Get outside and start searching for these springtime souvenirs.
By Trent Jonas
Every spring, as testosterone levels drop in the males of North America’s deer species, they shed their antlers. Hunting for these shed antlers is a great reason to get out into the woods—whether alone, with friends, or with your family. But don't expect to find antlers while casually strolling the trail. Shed hunting involves technique not so dissimilar to hunting the species itself. Knowing where to look is a good start and it's important to remember to not disturb the animals or their habitat. From searching bedding areas to tracking their movements, here are a few tips on getting started with shed hunting.
Whitetail and mule deer make up, by far, the largest populations of deer species in the United States. So, their antlers will most likely be the ones you’re looking for. You need to start by scouting the areas where deer are wintering—mule deer start shedding in late December, while the majority of whitetail bucks shed in February and March. This is where the scouting comes in.
If you know where the bucks eat, sleep, and travel, your chances of success improve greatly. Start by looking for bedding areas. These are often located in thick cover, and its where deer spend much of their days. In winter, they tend to be in grass, thickets, or dense woods, and often, on south-facing slopes. From bedding areas, you can often identify trails the deer use. Look for places where a buck may encounter an obstacle requiring it to jump and, possibly, shake off an antler. Finally, along these travel corridors, keep an eye out for areas where deer may feed. These include farm fields, orchards, and areas with where oak trees grow. Carefully search these areas for shed antlers, and you may just get lucky. When you’re shed hunting, avoid searching when deer are present.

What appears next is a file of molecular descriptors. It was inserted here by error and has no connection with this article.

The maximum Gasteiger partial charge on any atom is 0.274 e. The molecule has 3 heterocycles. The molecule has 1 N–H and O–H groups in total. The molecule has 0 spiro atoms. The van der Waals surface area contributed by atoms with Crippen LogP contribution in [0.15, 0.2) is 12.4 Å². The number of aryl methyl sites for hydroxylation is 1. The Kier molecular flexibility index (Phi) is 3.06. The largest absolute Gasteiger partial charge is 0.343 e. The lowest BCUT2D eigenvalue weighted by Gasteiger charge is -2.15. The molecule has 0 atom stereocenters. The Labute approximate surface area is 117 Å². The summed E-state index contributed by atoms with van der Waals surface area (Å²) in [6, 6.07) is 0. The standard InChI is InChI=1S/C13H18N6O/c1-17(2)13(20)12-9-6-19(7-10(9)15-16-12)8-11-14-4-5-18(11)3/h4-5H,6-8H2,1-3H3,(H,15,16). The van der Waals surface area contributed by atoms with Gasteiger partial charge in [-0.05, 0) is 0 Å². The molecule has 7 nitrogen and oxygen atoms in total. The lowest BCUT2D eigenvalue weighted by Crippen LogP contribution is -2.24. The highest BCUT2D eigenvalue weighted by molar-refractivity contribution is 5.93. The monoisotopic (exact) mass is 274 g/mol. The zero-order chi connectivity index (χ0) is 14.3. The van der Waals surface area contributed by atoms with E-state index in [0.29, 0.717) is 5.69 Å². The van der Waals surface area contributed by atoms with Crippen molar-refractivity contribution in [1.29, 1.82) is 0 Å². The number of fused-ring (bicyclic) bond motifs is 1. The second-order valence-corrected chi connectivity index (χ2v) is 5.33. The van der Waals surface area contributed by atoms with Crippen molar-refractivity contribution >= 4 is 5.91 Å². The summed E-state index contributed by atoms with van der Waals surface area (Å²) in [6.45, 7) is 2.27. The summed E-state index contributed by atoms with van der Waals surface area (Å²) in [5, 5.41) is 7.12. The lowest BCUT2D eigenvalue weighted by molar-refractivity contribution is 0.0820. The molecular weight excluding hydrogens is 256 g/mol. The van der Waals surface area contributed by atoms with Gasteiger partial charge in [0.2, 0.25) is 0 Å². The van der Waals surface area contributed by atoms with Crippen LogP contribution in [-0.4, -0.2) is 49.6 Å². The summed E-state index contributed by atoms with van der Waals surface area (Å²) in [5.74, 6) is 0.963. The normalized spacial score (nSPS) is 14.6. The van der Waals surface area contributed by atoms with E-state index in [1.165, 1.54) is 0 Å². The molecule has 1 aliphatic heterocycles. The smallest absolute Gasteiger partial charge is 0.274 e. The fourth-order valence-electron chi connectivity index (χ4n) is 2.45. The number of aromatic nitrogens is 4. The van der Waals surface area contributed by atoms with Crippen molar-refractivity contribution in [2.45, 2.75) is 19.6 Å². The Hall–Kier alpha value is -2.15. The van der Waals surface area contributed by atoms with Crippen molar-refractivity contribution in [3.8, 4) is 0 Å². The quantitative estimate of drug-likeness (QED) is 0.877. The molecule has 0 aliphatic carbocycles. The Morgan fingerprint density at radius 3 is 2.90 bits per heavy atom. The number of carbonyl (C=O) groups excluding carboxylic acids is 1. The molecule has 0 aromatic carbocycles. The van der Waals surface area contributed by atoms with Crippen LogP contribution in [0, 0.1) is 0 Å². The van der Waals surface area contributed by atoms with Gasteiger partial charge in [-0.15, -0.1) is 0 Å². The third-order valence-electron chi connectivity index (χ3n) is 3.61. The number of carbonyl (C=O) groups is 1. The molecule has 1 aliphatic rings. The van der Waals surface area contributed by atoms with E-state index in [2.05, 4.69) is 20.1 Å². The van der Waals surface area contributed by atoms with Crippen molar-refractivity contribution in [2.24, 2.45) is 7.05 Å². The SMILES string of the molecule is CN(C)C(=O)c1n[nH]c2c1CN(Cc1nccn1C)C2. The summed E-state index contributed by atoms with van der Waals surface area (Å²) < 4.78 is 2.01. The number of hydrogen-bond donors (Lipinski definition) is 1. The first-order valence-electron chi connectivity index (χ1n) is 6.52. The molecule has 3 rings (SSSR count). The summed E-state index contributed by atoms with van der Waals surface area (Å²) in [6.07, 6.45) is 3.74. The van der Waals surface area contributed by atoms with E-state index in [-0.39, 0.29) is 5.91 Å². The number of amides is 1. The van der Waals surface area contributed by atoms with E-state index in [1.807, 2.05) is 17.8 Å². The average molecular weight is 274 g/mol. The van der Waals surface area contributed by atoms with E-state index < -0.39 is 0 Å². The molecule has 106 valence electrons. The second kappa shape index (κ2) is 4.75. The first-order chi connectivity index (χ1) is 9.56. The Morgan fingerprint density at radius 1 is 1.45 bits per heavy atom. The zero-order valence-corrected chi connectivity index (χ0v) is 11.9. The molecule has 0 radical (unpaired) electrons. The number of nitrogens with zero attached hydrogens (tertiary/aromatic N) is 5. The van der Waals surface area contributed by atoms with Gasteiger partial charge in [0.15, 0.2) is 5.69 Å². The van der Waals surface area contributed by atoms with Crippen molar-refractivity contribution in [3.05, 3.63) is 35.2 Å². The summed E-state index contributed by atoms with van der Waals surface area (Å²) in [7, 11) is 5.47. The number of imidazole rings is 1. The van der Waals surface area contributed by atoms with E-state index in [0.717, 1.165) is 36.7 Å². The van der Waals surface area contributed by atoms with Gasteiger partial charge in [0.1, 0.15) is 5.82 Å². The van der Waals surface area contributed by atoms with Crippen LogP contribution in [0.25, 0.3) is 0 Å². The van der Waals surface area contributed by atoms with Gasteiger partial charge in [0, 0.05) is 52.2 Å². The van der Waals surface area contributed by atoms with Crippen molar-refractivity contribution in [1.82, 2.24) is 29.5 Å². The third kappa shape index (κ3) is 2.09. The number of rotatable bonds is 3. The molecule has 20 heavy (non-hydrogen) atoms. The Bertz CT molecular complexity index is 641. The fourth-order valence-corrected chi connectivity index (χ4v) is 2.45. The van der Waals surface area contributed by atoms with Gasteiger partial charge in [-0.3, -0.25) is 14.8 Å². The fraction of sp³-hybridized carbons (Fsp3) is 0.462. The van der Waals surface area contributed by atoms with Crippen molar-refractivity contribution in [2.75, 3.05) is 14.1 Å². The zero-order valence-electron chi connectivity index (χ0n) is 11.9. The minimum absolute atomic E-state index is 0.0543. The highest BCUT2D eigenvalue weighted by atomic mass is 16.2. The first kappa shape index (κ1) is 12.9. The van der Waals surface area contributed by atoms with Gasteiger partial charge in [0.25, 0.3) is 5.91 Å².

Most elk shed in March or April. Northern bulls typically shed earlier in the year than their counterparts in southern herds. Older bulls will also shed before younger bulls. The best places to look for elk antlers are where the herds, themselves, hang out. Elk herds tend to range in the same general, often-open, areas, on a seasonal basis. So, if you know where they congregate in the late winter and spring, you won’t have much difficulty tracking them over the course of a few weeks.
The antlers on big bull elks are quite prominent, so as you keep track of the herd, you’ll get a feel for how many bulls are in the group. When you see fewer antlers on elk, you’ll know that the bulls are probably starting to shed. Because elk antlers are so big, using binoculars to scan the areas that the herd frequents is an efficient way to cover a lot of ground quickly. It also helps you avoid disturbing the herd. Look for variations in the landscape and glints of the sun off the antlers.
When you’re hunting shed moose antlers, start by looking in the places where moose winter. When the wetlands in which they typically forage are frozen or not yet sprouting vegetation, moose spend time on higher ground. Look for areas of where spruce, birch, mountain ash, and fir trees are growing. Moose tend to prefer areas where thinner soil stunts tree growth and leaves the area more open for browsing while still providing camouflage and cover. Search for areas like this at higher elevations—while deer tend to winter in low ground, moose like higher, open areas. Start looking for sheds as early as December. By April, most bulls will have fully shed their antlers.